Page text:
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Op-Ed

Colombia's Rejection of a Humanitarian Exchange

To any civilized person aware of human rights, the position of the Colombian government is inhumane, insensitive, and grossly negligent.

In the middle of wars people make humanitarian exchanges, but not in Colombia. Violence is so rooted in their history that cruelty becomes an everyday thing. Over time people have lost their sensibility for the suffering of others.

Even countries like Israel, with strict policies of non-negotiation with terrorists, are always ready to undergo humanitarian exchanges that allow them to return their citizens to their families, but in Colombia a compassionate attitude is out of the question, except for sporadic speeches.

There are 57 kidnapped people of political interest to Colombia, including three Americans, awaiting a humanitarian exchange. The guerrillas (F.A.R.C. or Revolutionary Armed Forces of Colombia) want to exchange the prisoners for 500 of their members who are confined to Colombian and U.S. jails, but the Colombian government vehemently opposes any dialogue regarding an exchange.

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The voluntary mediation of Spain, France and Switzerland has been of no help. The government blames the guerrillas for not succeeding, as if the government stance wouldn't count. Its latest excuse is to point to a failed bombing of a parking lot in the Military Superior School. The perpetrators of this crime are still unclear.

The main rationale that the government uses is that liberating these citizens would encourage the guerrillas to continue more kidnappings. The government surmises that not liberating the victims and condemning them to die in the hands of their captors, is the government's best policy against kidnapping.

To any civilized person aware of human rights, the position of the Colombian government is inhumane, insensitive, and grossly negligent. But in Colombia, the government seriously thinks that their theory is the correct formula to end kidnapping and the violent suppression of the freedom of renowned citizens. It is hard to find such a strategy being employed anywhere. Still, Colombia's government sees itself as an example of democratic values in South America.

There is a relevant fact concerning this humanitarian exchange in Colombia. Over 100 of the 500 older members of the guerrillas in prison do not want to re-join the F.A.R.C. and instead want to join the program of justice and peace that the current government designed mainly for the right wing narco-paramilitary.

If we consider that Israel is willing to undertake a humanitarian exchange of thousand Palestinian prisoners for one kidnapped Israeli soldier, the Colombian deal could be praised as a bargain.

The conditions requested by the guerrillas to negotiate and finalize this exchange is that two small southern towns be neutralized to guarantee that the negotiation is open and free and the negotiator's lives are not threatened by friendly or enemy fire, or any foul play.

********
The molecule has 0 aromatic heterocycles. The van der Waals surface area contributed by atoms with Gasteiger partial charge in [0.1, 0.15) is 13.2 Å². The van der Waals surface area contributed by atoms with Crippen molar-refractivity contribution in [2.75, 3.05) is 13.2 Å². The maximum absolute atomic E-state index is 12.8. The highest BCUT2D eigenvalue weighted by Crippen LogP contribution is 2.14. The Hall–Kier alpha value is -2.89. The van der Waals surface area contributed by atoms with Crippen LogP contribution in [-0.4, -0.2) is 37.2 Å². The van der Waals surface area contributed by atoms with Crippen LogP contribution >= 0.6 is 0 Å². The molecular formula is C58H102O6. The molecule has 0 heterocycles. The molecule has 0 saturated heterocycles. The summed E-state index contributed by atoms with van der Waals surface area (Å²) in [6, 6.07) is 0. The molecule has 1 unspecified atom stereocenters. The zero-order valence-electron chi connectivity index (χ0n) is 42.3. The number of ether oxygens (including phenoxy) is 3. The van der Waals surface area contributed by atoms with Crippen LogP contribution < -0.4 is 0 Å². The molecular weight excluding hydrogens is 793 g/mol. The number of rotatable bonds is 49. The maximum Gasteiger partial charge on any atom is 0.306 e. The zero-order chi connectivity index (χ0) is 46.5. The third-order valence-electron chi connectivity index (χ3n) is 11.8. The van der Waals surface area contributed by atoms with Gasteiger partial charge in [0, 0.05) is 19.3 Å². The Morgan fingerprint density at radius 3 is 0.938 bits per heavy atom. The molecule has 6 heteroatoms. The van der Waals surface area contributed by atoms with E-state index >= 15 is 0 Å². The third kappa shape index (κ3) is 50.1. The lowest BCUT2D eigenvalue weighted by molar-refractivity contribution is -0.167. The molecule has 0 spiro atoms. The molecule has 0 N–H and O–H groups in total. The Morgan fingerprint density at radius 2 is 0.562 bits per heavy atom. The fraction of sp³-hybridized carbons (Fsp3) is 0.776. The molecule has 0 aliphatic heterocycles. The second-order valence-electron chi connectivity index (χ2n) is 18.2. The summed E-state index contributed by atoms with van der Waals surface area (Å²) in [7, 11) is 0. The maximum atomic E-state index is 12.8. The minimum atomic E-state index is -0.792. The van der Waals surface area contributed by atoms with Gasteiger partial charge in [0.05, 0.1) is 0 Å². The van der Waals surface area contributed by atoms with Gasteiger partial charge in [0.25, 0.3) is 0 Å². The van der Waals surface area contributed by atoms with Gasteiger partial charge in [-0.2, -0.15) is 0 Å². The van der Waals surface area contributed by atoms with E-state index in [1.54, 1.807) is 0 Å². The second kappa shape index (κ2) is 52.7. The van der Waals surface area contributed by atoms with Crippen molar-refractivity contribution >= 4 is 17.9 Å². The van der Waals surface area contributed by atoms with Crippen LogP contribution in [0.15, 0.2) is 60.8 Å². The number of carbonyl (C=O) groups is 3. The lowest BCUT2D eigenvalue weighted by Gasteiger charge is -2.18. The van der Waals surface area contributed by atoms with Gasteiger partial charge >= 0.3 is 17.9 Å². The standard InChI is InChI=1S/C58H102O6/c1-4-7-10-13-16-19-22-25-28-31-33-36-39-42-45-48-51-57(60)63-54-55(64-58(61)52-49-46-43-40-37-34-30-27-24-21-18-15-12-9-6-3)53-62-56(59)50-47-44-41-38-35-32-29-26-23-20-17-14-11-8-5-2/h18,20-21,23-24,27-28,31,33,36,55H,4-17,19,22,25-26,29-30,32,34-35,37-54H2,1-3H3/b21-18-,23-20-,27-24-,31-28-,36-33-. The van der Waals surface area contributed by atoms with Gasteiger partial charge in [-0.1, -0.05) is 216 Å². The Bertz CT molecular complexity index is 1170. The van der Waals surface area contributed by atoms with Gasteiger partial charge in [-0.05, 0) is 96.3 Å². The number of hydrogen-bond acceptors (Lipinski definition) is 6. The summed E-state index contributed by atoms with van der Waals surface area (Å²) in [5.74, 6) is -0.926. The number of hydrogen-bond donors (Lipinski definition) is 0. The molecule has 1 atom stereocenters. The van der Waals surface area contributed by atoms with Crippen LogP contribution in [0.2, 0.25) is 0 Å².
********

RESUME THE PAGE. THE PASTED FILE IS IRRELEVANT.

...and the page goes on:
The Colombian government, which has an overwhelming military force that includes satellite surveillance, drones, attack helicopters, supersonic combat planes, powerful bombs, tanks, heavy weaponry and a quarter of a million army seems unable to neutralize this area. It's important to note that the guerrilla's most advanced and dangerous weapons are small gas cylinders that they use as both explosives and cooking fuel. This task is supposed to be difficult for the guerrillas, not for the government.

The government argues that it cannot neutralize the noted area because the guerrillas will use it to rest, re-arrange their logistics, and plan new operations. I'm quite sure that the guerrillas have ways to do these things regardless of whether or not they have temporary access to the towns.

Consequently, instead of spearheading the liberation of its citizens and demonstrating that the guerrillas' conditions do not intimidate it, the government, ironically, has allowed the guerrillas to corner it for years. Besides, to deepen the humiliation, kidnapping is a daily thing in Colombia, and the guerrillas demonstrate how dead wrong the government's theory is by the fact that they have kidnapped over 1,400 new people. It's obvious that not participating on the humanitarian exchange does not increase the capability of the government to protect its citizens.

It becomes urgent that the Colombian government understands how important it is to promptly undertake a humanitarian exchange, thereby returning the freedom to those who had it and deserves it, granting happiness to hundreds of families who have experience injustice and demonstrating the higher human values for which the country stands.

José María Rodríguez González is a Colombian-American political commentator.

 


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